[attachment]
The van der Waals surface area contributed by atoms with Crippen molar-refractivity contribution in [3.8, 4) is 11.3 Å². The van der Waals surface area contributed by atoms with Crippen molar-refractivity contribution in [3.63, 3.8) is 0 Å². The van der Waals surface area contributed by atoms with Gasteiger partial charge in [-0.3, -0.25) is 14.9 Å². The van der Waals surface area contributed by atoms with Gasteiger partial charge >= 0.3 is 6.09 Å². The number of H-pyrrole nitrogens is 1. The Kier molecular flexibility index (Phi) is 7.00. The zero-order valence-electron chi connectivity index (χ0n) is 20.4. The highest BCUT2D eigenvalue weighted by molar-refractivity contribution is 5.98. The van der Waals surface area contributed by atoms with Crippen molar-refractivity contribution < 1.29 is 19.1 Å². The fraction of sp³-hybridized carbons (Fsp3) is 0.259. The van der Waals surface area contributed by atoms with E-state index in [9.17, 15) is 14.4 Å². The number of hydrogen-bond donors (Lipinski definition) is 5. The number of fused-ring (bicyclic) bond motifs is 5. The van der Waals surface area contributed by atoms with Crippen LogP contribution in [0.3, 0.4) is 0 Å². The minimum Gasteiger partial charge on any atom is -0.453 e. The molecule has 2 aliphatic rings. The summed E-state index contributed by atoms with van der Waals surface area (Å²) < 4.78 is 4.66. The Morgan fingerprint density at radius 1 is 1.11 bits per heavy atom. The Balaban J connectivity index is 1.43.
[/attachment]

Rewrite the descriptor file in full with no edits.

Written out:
The van der Waals surface area contributed by atoms with Crippen molar-refractivity contribution in [3.8, 4) is 11.3 Å². The van der Waals surface area contributed by atoms with Crippen molar-refractivity contribution in [3.63, 3.8) is 0 Å². The van der Waals surface area contributed by atoms with Gasteiger partial charge in [-0.3, -0.25) is 14.9 Å². The van der Waals surface area contributed by atoms with Gasteiger partial charge >= 0.3 is 6.09 Å². The number of H-pyrrole nitrogens is 1. The Kier molecular flexibility index (Phi) is 7.00. The zero-order valence-electron chi connectivity index (χ0n) is 20.4. The highest BCUT2D eigenvalue weighted by molar-refractivity contribution is 5.98. The van der Waals surface area contributed by atoms with Crippen molar-refractivity contribution < 1.29 is 19.1 Å². The fraction of sp³-hybridized carbons (Fsp3) is 0.259. The van der Waals surface area contributed by atoms with E-state index in [9.17, 15) is 14.4 Å². The number of hydrogen-bond donors (Lipinski definition) is 5. The number of fused-ring (bicyclic) bond motifs is 5. The van der Waals surface area contributed by atoms with Crippen LogP contribution in [0.3, 0.4) is 0 Å². The minimum Gasteiger partial charge on any atom is -0.453 e. The molecule has 2 aliphatic rings. The summed E-state index contributed by atoms with van der Waals surface area (Å²) < 4.78 is 4.66. The Morgan fingerprint density at radius 1 is 1.11 bits per heavy atom. The Balaban J connectivity index is 1.43.